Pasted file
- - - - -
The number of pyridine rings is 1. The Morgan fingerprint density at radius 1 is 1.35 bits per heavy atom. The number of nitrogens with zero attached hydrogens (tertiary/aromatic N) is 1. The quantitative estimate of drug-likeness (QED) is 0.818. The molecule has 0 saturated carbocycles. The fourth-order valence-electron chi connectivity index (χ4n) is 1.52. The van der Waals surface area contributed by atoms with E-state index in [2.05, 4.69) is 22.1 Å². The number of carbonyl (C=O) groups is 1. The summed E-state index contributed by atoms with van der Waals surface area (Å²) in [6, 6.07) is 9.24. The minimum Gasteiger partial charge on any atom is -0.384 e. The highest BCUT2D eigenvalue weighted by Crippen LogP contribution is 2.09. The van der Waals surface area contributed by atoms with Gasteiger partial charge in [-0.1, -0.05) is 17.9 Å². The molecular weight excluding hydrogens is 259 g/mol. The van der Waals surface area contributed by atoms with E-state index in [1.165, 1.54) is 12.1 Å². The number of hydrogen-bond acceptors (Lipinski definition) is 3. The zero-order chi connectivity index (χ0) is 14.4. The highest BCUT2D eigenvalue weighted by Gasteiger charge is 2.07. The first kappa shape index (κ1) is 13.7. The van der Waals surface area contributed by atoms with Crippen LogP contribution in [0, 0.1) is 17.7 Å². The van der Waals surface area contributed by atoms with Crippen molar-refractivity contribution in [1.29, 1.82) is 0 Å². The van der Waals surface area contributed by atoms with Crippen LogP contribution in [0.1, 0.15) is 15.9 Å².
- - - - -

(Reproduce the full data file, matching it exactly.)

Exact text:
The number of pyridine rings is 1. The Morgan fingerprint density at radius 1 is 1.35 bits per heavy atom. The number of nitrogens with zero attached hydrogens (tertiary/aromatic N) is 1. The quantitative estimate of drug-likeness (QED) is 0.818. The molecule has 0 saturated carbocycles. The fourth-order valence-electron chi connectivity index (χ4n) is 1.52. The van der Waals surface area contributed by atoms with E-state index in [2.05, 4.69) is 22.1 Å². The number of carbonyl (C=O) groups is 1. The summed E-state index contributed by atoms with van der Waals surface area (Å²) in [6, 6.07) is 9.24. The minimum Gasteiger partial charge on any atom is -0.384 e. The highest BCUT2D eigenvalue weighted by Crippen LogP contribution is 2.09. The van der Waals surface area contributed by atoms with Gasteiger partial charge in [-0.1, -0.05) is 17.9 Å². The molecular weight excluding hydrogens is 259 g/mol. The van der Waals surface area contributed by atoms with E-state index in [1.165, 1.54) is 12.1 Å². The number of hydrogen-bond acceptors (Lipinski definition) is 3. The zero-order chi connectivity index (χ0) is 14.4. The highest BCUT2D eigenvalue weighted by Gasteiger charge is 2.07. The first kappa shape index (κ1) is 13.7. The van der Waals surface area contributed by atoms with Crippen LogP contribution in [0, 0.1) is 17.7 Å². The van der Waals surface area contributed by atoms with Crippen molar-refractivity contribution in [1.29, 1.82) is 0 Å². The van der Waals surface area contributed by atoms with Crippen LogP contribution in [0.1, 0.15) is 15.9 Å².